Exciting developments dominated the headlines in March with Airbnb announcing major investments in start-ups in the hotel industry. April saw Airbnb on the march once more with a new investment funding deal. Let’s review the major short-term rental news in April!
Airbnb and the Louvre are offering a unique chance to experience this main museum and art gallery of France after hours. One lucky winner and his/her partner will be treated to an intimate tour of the museum.
After touring the museum with an art historian, the pair will enjoy a Renaissance-inspired aperitif, followed by a lavish dinner in a pop-up dining room. Then, to set the right mood before the pair will turn in (yes, they will get to sleep under the iconic glass pyramid of the Louvre), they will sit back and enjoy an intimate acoustic concert. The best part, arguably, is that all these activities will be held in the presence of iconic masterpieces – the Mona Lisa, the Venus de Milo and the apartments of Napoleon III.
The Deputy Managing Director of the Louvre explains, “With Airbnb’s partnership, we hope to encourage more people to discover how truly accessible and inspiring the wonders of art can be”. Therefore, this partnership will also include a number of extraordinary experiences such as cozy concerts and exclusive visits available via the Airbnb’s platform. These events will definitely not be like watching paint dry!
In March, one of the major headlines was the agreement that Airbnb has signed to acquire HotelTonight. April saw this acquisition concluded with the co-founder and CEO of HotelTonight who will continue to lead this category at Airbnb.
This acquisition is another stepping stone in realizing the ultimate goal of creating an end-to-end travel platform which will integrate accommodation, transport, and experiences. Greg Greeley, the Airbnb President of Homes, explains, “We want Airbnb to be the place where travelers plan all of their trips, whether they are booking one year or one day in advance”.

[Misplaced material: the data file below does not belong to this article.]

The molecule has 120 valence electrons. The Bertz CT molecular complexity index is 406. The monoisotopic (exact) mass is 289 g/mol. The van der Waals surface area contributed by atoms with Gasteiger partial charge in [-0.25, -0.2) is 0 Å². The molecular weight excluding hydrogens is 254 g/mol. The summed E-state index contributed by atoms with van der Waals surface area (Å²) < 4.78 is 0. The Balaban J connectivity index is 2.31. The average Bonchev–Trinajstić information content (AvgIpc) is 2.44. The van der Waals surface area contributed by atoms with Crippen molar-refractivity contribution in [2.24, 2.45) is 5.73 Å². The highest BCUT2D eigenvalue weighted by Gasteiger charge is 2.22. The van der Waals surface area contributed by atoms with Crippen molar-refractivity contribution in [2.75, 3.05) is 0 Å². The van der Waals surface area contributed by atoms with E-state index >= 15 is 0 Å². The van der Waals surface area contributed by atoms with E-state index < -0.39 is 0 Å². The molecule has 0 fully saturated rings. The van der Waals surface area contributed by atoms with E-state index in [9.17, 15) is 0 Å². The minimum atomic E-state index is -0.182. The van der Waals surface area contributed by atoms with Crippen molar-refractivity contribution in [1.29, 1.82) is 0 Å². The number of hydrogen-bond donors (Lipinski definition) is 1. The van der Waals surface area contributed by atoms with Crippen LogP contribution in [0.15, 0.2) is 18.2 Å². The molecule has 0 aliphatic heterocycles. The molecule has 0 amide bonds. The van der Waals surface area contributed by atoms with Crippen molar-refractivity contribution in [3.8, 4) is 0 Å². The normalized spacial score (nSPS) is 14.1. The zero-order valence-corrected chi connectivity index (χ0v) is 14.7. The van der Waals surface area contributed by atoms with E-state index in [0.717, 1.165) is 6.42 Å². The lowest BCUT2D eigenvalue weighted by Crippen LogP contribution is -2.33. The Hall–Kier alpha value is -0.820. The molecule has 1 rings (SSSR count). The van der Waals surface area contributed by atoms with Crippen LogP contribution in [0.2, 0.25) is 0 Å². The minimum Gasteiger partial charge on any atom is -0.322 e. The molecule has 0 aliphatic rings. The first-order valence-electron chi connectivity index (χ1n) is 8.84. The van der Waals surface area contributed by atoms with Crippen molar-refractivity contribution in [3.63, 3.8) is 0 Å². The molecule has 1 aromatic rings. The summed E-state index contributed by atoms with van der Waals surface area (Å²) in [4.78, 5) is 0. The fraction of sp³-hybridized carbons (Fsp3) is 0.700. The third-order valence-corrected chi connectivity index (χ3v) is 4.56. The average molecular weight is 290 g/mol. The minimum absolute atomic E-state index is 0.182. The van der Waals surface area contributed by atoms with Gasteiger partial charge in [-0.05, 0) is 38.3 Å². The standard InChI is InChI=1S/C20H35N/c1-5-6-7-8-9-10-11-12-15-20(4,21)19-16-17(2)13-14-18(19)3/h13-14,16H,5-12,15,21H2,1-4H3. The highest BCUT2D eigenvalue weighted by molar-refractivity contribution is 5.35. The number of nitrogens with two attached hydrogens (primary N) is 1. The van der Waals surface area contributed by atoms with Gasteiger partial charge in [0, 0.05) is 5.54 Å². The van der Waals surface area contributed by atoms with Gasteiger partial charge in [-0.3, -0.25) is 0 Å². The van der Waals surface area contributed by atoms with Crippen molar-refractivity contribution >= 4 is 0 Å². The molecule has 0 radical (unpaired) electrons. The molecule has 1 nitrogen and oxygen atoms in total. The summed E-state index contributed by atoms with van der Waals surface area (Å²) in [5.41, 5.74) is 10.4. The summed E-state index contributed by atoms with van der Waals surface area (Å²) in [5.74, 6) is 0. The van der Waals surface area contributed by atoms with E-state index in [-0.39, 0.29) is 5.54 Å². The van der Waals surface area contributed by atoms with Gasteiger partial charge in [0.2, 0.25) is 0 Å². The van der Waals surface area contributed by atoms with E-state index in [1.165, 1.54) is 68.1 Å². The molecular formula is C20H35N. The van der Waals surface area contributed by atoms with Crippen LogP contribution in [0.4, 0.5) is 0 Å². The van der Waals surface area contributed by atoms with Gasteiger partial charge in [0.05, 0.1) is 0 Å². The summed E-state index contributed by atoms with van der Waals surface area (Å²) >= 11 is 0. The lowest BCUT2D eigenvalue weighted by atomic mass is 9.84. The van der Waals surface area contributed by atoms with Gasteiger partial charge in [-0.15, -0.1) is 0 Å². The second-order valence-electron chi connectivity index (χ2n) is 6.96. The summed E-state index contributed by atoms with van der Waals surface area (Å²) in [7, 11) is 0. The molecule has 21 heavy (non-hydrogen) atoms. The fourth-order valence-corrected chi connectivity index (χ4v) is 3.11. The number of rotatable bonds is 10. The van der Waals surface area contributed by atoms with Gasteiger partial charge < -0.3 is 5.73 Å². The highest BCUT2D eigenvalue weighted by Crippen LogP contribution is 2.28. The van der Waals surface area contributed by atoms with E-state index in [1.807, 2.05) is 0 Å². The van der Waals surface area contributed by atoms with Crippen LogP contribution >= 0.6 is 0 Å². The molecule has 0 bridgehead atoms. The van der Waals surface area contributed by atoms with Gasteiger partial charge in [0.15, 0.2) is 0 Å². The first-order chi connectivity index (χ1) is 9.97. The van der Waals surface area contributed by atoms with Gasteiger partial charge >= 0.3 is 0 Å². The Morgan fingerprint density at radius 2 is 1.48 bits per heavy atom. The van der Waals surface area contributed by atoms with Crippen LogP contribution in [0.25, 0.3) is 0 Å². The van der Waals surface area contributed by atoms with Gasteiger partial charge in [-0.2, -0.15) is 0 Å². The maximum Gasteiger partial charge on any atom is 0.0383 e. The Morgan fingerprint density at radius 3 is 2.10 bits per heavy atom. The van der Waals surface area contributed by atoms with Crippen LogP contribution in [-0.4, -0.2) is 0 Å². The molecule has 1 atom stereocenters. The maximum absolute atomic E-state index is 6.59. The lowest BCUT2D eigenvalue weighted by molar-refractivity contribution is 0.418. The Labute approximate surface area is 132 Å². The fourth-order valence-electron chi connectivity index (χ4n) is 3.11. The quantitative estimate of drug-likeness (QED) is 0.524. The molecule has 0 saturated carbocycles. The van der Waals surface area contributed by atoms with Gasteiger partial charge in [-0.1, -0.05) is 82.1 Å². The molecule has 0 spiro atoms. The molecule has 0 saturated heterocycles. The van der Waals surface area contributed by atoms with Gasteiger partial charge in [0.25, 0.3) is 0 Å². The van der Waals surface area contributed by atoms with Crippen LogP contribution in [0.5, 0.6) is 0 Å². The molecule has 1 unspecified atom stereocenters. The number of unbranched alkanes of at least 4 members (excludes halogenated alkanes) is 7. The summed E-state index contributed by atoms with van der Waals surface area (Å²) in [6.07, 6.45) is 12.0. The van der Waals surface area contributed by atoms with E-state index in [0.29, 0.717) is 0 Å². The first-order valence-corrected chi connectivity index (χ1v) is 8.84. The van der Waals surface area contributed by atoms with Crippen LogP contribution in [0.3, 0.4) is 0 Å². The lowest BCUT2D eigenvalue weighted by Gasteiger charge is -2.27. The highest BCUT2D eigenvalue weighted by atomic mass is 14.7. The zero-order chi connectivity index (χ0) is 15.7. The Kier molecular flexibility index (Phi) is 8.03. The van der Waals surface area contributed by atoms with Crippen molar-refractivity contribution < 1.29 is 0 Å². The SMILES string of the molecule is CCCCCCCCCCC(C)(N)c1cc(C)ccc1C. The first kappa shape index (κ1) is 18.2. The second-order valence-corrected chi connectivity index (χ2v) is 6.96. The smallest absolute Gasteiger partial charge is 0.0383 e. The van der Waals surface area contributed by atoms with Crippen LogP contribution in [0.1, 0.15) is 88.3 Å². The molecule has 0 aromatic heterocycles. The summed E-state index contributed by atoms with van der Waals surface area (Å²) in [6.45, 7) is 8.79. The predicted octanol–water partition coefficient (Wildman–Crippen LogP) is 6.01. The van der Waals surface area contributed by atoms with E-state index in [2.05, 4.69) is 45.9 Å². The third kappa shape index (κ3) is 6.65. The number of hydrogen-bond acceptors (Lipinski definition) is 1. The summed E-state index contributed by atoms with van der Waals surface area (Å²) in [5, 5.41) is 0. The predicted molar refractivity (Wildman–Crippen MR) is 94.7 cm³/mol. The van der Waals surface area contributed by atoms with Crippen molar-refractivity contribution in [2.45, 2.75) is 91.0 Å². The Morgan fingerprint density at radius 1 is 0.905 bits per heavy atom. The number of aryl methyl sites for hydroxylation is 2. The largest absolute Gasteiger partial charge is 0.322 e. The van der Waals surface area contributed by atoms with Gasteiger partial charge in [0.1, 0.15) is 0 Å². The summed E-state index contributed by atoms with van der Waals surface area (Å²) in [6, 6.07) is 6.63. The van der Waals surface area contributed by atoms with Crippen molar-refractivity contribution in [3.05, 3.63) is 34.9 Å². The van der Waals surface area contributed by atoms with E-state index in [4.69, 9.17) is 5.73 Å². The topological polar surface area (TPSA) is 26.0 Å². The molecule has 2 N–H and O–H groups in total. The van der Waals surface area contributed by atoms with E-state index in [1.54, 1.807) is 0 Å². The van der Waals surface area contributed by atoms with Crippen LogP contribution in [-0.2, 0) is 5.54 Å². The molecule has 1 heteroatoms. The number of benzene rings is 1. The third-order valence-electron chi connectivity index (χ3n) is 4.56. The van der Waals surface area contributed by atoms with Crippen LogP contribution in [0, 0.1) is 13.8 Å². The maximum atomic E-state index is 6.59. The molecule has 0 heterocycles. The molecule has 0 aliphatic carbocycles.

On top of the acquisition of HotelTonight, Airbnb is also leading multimillion-dollar funding for Lyric, a newer professional accommodations operator based in San Francisco. According to the president and co-founder of Lyric, Joe Fraiman, they are neither a hotel, not an Airbnb. Instead, they essentially design and operate spacious studios mainly targeted at modern business travelers.
According to a source who works closely with this funding deal, it does not mean that Lyric only has to advertise on Airbnb. In fact, Airbnb would like to see Lyric expand as an independent business.
Fraiman shed more light on this new partnership, “We spent a lot of time with that team developing and sharing our vision for where we thought the ecosystem was going, and to identify what would ultimately matter most to guests and how to do it in a regulatory compliant fashion.” He added, “It’s critically important that we be able to build a large, independent, beloved hospitality company. We think that the market is thirsty for it. We know travelers want it, and that’s our goal. We’re obviously spending a lot of time talking with not only Airbnb but all of our investors about that.”
Only time will tell if the industry will be waxing lyrical about this new development…
Airbnb has announced that they will no longer remove listings in the West Bank from its platform, though they will donate the profits that were generated by Airbnb host activity in that region to non-profit organizations committed to humanitarian aid instead. Airbnb has also reached an agreement with regards to the lawsuits that were submitted by hosts, potential hosts, and guests who disapproved of the platform’s policy regarding the removal of listings in disputed regions.
This line of action will also be put into effect for listings in Abkhazia (situated on the eastern coast of the Black Sea) and South Ossetia (another disputed region in the South Caucasus). The platform admits that there are several other disputed regions across the globe and will continue to assess these areas.
South Africa is another country that will be hit with more regulations. Increasing anxiety that home-sharing apps and short-term rental platforms like Airbnb are negatively impacting the tourism sector has led to the introduction of the Tourism Amendment Bill.
The Tourism Amendment Bill will enable the minister of tourism to set limits on the number of nights and possibly even the income that an Airbnb listing can generate. A spokesperson for the Department of Tourism explained that the focus was more on creating a shared economy where everyone could look forward to his/her fair share than attempting to introduce rules to control a private service. That being said, the Federated Hospitality Association of SA (Fedhasa) had requested the government to get tough on Airbnb.
Traveling more south, there is at least some good news for Airbnb hosts in Australia. AirDNA stats have revealed that in the past year the number of short-term holiday rentals increased by almost 50%. This translates to about an additional 30 000 home rentals!
According to Caitlyn Milton, marketing manager at AirDNA, Hobart is the top emerging city, with Perth, Cairns, Canberra and Airlie Beach also welcoming many domestic guests. Hopefully, this boom will not boomerang back on hosts who have already voiced concerns regarding the market becoming saturated.
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